Collision Technology: Helping Drivers Avoid Vehicle Damage
Modern car technology can actually help drivers avoid accidents. The latest technologies include night vision thermal imaging, infrared radiation, multiple cameras with computers, radar detection and interior projection screens.
There are several impressive options for protecting yourself in a vehicle, depending on the car model and the amount of money you’re willing to spend on the technology. Note that some of the feature descriptions overlap because the names of the technologies can vary among companies.
Driver assist package. A lot of new cars come with a driver assist package; it’s considered the most basic of vehicle safety improvements. The main feature is the lane departure technology that uses a camera and sensors to help keep the driver perfectly situated between lanes. Interestingly, it relies on the driver keeping his/her hands on the wheel, if only lightly. If it senses the hands are gone for more than 15 seconds, it shuts down. Lane departure warning sensors also rely on clear, well-painted lines in the road; if they’re not clear, the system won’t work as well.
Some cars offer short, medium and long-range radars and cameras to detect pedestrians and slow/stopped cars in addition to the road marks. In the more expensive versions, if an oncoming car veers partly into the driver’s lane, the sensors direct the car’s computer to automatically move the car to the far edge of the lane.
Adaptive cruise control is also called active cruise control, autonomous cruise control, intelligent cruise control and radar cruise control. Just like regular cruise control, the driver sets the speed—and then a radar sensor watches for traffic ahead, locks onto the car in front, and instructs the driver to stay 2, 3 or 4 seconds behind the car ahead of it, at a speed from 60 mph to a standstill. When adaptive cruise control is engaged, it has preset minimum speeds; when it’s not engaged it will still give warning of a potential accident ahead. A partial adaptive cruise control is available with fewer features for less money. The system works well day and night, but its abilities are limited by inclement weather.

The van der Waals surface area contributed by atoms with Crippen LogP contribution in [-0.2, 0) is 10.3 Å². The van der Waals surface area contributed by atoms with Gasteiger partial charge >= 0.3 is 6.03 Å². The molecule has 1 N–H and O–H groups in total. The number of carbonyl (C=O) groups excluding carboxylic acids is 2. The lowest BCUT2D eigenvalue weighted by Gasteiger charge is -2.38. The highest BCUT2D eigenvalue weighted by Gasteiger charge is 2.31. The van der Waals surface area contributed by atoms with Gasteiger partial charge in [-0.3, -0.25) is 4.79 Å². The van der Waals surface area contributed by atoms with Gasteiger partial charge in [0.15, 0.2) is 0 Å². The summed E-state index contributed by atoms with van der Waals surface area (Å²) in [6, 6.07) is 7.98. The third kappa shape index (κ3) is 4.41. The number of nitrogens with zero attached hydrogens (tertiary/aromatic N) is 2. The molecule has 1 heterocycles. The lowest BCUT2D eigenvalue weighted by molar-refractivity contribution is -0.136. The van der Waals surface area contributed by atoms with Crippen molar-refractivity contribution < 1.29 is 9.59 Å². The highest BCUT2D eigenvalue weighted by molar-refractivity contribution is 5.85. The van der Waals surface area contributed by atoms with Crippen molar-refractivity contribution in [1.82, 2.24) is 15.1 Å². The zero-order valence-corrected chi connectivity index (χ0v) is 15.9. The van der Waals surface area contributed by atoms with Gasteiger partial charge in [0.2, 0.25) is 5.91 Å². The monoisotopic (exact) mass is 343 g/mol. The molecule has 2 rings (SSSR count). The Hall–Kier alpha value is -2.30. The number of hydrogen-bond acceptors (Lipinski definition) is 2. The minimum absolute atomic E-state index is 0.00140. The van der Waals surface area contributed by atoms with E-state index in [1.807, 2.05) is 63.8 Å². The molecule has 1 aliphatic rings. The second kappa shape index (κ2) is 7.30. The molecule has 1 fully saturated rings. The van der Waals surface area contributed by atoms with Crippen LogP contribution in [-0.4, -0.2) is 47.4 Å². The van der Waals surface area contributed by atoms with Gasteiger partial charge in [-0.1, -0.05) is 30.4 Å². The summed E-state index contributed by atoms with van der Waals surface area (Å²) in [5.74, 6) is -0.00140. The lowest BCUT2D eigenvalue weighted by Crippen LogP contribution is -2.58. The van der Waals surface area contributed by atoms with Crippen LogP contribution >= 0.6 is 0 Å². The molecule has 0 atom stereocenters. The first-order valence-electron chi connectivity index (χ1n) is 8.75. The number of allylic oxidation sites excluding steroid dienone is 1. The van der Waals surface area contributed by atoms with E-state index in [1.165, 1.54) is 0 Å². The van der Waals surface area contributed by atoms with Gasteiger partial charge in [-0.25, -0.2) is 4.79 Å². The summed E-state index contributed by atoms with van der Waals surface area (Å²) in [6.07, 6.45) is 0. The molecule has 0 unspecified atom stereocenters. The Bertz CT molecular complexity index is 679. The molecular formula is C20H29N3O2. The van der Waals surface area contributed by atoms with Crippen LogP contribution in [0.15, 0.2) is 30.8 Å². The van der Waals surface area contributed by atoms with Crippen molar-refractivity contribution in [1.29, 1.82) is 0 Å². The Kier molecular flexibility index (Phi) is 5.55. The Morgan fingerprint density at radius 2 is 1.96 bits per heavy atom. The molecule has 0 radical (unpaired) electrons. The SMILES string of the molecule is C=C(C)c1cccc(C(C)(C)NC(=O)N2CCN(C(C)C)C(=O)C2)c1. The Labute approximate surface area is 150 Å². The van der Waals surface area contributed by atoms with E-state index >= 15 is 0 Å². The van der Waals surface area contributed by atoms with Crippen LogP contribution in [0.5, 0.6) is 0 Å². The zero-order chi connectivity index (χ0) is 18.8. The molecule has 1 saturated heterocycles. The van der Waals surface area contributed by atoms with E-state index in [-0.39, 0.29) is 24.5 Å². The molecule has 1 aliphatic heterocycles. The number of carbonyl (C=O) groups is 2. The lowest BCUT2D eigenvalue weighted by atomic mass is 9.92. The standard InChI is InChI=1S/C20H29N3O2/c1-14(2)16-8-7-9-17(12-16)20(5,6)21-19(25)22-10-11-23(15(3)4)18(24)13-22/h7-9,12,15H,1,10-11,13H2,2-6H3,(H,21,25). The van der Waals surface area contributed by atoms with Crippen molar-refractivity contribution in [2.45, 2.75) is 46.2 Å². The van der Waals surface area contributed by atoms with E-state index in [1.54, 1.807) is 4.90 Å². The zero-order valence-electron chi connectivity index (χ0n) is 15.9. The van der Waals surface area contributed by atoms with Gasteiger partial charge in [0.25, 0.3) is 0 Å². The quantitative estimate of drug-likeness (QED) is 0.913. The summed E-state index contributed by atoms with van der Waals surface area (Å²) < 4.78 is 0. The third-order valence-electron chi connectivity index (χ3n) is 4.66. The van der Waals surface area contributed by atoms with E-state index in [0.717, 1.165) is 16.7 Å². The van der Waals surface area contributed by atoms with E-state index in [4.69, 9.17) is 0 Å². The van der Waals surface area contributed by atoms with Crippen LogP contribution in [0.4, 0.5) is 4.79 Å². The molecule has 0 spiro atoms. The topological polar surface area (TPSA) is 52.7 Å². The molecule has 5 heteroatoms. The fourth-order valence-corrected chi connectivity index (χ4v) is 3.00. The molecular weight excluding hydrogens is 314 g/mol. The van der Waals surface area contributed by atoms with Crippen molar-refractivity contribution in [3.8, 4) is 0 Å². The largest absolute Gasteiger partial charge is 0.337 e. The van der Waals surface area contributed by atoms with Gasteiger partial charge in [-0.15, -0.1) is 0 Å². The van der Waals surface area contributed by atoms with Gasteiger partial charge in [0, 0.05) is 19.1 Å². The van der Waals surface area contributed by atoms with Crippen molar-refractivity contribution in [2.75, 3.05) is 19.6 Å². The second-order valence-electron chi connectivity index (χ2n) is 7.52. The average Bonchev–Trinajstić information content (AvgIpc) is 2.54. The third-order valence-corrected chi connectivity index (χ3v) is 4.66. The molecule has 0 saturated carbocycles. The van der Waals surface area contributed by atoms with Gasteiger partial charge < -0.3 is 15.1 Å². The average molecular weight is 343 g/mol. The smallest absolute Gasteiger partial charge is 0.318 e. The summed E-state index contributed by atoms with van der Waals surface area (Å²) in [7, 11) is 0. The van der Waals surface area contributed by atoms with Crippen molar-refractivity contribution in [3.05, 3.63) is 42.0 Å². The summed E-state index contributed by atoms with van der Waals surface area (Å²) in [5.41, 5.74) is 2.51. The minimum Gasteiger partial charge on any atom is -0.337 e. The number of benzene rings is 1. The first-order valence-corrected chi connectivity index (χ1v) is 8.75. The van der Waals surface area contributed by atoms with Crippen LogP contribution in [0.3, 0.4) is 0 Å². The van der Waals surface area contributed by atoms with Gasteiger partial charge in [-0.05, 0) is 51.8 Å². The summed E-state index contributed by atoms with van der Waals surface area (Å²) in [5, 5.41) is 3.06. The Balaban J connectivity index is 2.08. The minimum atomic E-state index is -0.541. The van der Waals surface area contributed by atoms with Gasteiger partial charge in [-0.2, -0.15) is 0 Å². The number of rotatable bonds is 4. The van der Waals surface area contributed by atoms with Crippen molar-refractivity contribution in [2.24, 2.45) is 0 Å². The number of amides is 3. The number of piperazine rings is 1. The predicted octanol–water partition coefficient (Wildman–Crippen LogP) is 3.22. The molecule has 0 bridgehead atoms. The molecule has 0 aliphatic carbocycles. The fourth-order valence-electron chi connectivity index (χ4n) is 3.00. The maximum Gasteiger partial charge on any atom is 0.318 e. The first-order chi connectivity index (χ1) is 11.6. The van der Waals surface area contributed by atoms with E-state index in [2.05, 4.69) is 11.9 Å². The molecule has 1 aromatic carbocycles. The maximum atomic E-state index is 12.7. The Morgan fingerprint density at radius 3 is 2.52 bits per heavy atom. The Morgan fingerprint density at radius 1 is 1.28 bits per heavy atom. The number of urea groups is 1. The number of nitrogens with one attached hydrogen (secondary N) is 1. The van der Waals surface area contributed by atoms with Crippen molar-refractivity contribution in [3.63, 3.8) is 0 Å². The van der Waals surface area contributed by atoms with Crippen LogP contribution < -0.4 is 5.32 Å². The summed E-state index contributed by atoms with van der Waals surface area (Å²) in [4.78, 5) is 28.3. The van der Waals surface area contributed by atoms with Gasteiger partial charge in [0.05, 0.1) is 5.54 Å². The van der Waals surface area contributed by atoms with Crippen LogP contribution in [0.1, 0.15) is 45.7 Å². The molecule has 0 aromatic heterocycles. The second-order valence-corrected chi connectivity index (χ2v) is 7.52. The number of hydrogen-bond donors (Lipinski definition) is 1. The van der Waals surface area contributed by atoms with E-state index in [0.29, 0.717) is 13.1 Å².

Blind spot detection or blind spot monitoring involves cameras and a detection system. The name says it all—it protects the vehicle from collisions by “watching” the blind spot area just behind the side rearview mirrors. On various cars, when the sensor catches something, an alarm on the dashboard will sound, the steering wheel will vibrate or the driver’s seat will vibrate. In the most advanced systems, the car will try to steer itself back into the safety zone.
BMW now offers a night vision option that identifies pedestrians in or near the road, draws boxes around them in the LCD display, aims a headlight at the figure and flashes the lamp three times.
Subaru offers an EyeSight stereo camera system; as an article in extremetech.com says, “If there’s something the camera can measure, Subaru implements it.” If the car in front moves forward and the driver is daydreaming, the Forester beeps politely. Sudden acceleration is modulated and moderated to avoid hitting the car in front. If the driver swerves within a lane, EyeSight prompts the driver to pay attention.
Discovery Vision, a new technology introduced by Land Rover, scans the rural terrain in front of the car and projects the image onto the windshield for the driver.
For drivers who feel more comfortable manually handling some of the safety, the Honda Accord’s Lane Watch camera tracks the passenger’s side view mirror only and displays it on the dashboard LCD. The driver must judge the driver’s side rearview mirror blind spot him/herself.
Car technology is impressive these days—and many times, collision technicians are the some of the first to learn about and test these new technologies. For more collision repair education, download our free eBook, Panels, Paints & Graphics: The Future of Collision Repair.
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